THE roll-out of Universal Credit has proved a “total disaster” for families in Cumbria, according to the leader of Cumbria County Council.

Labour leader Stewart Young said the controversial welfare reform had heaped pressure on low-income families and led to more children going into care.

Speaking at a meeting of the full council in Kendal on Thursday, Cllr Young said: “Our most deprived communities are dealing with the consequences of austerity imposed by this Government and the rollout of Universal Credit, which has been a total disaster.

“It is causing immense hardship. One of the consequences is families can’t cope and it’s leading to the break-up of families and leading to children being taken into care, and pressures on the service.”

He was responding to questions from opposition Conservatives about a £9.6 million overspend forecast in children’s services during 2018-19.

Opposition member Cllr John Mallinson asked how the council had got its figures so “woefully inaccurate” when setting the budget last year.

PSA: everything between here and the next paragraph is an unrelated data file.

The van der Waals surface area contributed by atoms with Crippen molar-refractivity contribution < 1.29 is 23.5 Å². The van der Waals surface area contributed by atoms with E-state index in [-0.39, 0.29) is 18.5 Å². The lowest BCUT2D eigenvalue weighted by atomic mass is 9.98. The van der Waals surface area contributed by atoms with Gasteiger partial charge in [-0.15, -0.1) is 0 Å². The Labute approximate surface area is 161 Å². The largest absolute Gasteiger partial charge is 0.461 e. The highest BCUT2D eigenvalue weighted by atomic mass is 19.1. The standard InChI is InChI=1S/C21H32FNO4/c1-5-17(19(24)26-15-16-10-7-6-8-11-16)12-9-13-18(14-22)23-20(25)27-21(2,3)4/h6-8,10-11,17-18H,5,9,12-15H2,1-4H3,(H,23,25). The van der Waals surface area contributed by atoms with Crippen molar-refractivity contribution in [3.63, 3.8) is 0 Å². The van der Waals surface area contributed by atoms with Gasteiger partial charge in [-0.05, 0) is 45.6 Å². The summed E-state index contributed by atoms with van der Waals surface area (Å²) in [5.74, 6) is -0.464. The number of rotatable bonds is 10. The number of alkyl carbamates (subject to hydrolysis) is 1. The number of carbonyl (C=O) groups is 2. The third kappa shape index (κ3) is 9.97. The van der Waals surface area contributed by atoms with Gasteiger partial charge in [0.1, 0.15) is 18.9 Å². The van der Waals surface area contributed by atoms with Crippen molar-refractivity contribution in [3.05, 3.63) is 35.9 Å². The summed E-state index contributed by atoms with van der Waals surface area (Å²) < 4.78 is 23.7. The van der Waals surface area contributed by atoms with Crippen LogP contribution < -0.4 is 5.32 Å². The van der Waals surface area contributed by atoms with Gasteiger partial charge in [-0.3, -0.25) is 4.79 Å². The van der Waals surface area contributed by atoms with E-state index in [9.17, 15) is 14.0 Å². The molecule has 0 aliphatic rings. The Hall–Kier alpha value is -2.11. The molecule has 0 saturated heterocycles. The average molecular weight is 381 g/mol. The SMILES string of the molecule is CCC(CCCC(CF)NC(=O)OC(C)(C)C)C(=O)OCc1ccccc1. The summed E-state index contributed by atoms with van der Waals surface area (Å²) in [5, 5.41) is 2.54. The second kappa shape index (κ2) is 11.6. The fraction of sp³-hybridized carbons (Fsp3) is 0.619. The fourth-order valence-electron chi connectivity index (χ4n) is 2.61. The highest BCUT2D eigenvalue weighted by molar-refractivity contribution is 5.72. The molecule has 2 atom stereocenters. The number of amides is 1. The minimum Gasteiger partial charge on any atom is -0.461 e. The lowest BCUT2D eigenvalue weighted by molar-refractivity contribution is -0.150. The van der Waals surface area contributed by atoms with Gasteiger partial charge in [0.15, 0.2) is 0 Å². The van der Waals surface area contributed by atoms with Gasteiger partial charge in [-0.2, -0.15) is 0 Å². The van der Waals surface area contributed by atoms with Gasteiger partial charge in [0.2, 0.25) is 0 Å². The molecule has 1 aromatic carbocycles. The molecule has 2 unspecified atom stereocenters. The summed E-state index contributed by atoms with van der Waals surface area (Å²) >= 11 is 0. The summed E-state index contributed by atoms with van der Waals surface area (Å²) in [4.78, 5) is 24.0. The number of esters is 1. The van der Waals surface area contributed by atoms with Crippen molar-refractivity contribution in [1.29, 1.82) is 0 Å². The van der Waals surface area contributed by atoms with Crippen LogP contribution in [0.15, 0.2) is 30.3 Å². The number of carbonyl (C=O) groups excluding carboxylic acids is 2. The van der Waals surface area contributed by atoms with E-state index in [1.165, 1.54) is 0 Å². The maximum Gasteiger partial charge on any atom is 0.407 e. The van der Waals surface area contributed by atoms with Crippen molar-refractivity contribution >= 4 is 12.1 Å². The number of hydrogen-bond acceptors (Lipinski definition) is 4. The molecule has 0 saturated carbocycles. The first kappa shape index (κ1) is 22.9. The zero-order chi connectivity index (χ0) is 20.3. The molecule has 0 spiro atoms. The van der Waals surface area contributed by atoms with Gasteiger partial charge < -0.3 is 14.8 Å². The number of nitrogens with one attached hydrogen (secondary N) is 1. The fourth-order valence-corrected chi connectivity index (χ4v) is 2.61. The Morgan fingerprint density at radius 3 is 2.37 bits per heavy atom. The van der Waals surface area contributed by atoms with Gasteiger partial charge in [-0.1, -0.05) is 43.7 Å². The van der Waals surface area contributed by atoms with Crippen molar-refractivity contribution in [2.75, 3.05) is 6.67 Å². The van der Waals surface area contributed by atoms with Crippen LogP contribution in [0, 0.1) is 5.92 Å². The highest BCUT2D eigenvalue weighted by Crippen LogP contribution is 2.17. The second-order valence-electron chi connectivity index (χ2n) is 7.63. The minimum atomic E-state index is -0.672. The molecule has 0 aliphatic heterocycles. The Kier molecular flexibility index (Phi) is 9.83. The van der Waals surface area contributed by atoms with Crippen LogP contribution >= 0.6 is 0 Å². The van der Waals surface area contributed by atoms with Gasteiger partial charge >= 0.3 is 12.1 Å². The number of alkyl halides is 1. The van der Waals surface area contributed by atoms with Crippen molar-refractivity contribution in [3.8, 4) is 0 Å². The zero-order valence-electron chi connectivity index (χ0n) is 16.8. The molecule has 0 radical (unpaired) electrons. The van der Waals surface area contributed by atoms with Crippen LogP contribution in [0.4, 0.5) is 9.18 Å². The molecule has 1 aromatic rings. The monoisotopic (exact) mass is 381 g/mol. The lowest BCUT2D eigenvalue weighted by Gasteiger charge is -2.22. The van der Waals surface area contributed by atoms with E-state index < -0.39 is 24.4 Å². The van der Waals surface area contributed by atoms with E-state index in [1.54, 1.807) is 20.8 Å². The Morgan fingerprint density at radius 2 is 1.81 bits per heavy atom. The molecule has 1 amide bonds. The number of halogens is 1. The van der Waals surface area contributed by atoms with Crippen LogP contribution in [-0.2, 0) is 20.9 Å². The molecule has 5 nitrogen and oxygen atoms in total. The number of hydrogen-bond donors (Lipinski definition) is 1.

“We must have believed or should have believed, that we were going to come in on-budget,” he said. “What happened in this year that couldn’t have been envisaged last February?” said the Conservative councillor for Houghton and Irthing.

Cllr Young, the Labour member for Upperby, said overspending on children’s services was a “huge” national problem, not confined to Cumbria.

Cllr Young said: “This council is hit by a double whammy. We are trying to meet those rising pressures but trying to do it with reduced funding. We’re in an absolute catch 22.”

Around 700 children are now officially under the care of Cumbria County Council with it estimated that each costs  £4,000 a month to look after.

But a shortage of foster parents and a lack of specialist placements meaning some are placed out of county – driving up costs.

Cllr Young said some companies which cared for children recognised councils were in a tight spot and used it to hike fees.

“What’s become apparent is some providers now see this as a very lucrative business. We are instructed by the courts to ensure a child is placed in a safe environment. Where there is a shortage of supply, which is the case nationally, economics means the cost of that provision increases.

“I have to say local authorities are extremely concerned about the profiteering taking place at the expense of the most vulnerable children in our society. It’s distasteful and extremely expensive,” said Cllr Young.